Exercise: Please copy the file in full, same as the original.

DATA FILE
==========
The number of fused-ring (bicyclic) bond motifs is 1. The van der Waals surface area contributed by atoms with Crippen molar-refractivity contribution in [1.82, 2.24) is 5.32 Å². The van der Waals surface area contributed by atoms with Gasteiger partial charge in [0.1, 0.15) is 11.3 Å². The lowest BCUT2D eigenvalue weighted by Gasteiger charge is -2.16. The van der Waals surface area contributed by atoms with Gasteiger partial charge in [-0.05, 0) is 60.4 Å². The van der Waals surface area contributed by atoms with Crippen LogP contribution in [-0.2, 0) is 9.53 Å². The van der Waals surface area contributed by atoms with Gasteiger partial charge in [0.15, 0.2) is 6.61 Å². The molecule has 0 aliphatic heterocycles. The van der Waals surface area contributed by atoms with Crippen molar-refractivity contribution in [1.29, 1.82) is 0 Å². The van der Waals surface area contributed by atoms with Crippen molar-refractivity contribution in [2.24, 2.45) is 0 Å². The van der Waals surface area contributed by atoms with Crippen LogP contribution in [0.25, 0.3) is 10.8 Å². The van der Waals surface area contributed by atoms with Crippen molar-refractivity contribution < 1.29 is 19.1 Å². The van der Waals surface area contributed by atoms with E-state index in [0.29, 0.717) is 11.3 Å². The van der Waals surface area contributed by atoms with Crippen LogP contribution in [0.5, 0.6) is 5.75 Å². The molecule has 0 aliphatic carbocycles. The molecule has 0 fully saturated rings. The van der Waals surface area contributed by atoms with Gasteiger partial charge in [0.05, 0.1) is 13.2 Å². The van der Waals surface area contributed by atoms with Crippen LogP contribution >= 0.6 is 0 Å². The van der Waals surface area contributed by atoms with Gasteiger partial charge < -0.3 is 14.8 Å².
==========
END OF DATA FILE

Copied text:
The number of fused-ring (bicyclic) bond motifs is 1. The van der Waals surface area contributed by atoms with Crippen molar-refractivity contribution in [1.82, 2.24) is 5.32 Å². The van der Waals surface area contributed by atoms with Gasteiger partial charge in [0.1, 0.15) is 11.3 Å². The lowest BCUT2D eigenvalue weighted by Gasteiger charge is -2.16. The van der Waals surface area contributed by atoms with Gasteiger partial charge in [-0.05, 0) is 60.4 Å². The van der Waals surface area contributed by atoms with Crippen LogP contribution in [-0.2, 0) is 9.53 Å². The van der Waals surface area contributed by atoms with Gasteiger partial charge in [0.15, 0.2) is 6.61 Å². The molecule has 0 aliphatic heterocycles. The van der Waals surface area contributed by atoms with Crippen molar-refractivity contribution in [1.29, 1.82) is 0 Å². The van der Waals surface area contributed by atoms with Crippen molar-refractivity contribution in [2.24, 2.45) is 0 Å². The van der Waals surface area contributed by atoms with Crippen LogP contribution in [0.25, 0.3) is 10.8 Å². The van der Waals surface area contributed by atoms with Crippen molar-refractivity contribution < 1.29 is 19.1 Å². The van der Waals surface area contributed by atoms with E-state index in [0.29, 0.717) is 11.3 Å². The van der Waals surface area contributed by atoms with Crippen LogP contribution in [0.5, 0.6) is 5.75 Å². The molecule has 0 aliphatic carbocycles. The molecule has 0 fully saturated rings. The van der Waals surface area contributed by atoms with Gasteiger partial charge in [0.05, 0.1) is 13.2 Å². The van der Waals surface area contributed by atoms with Crippen LogP contribution >= 0.6 is 0 Å². The van der Waals surface area contributed by atoms with Gasteiger partial charge < -0.3 is 14.8 Å².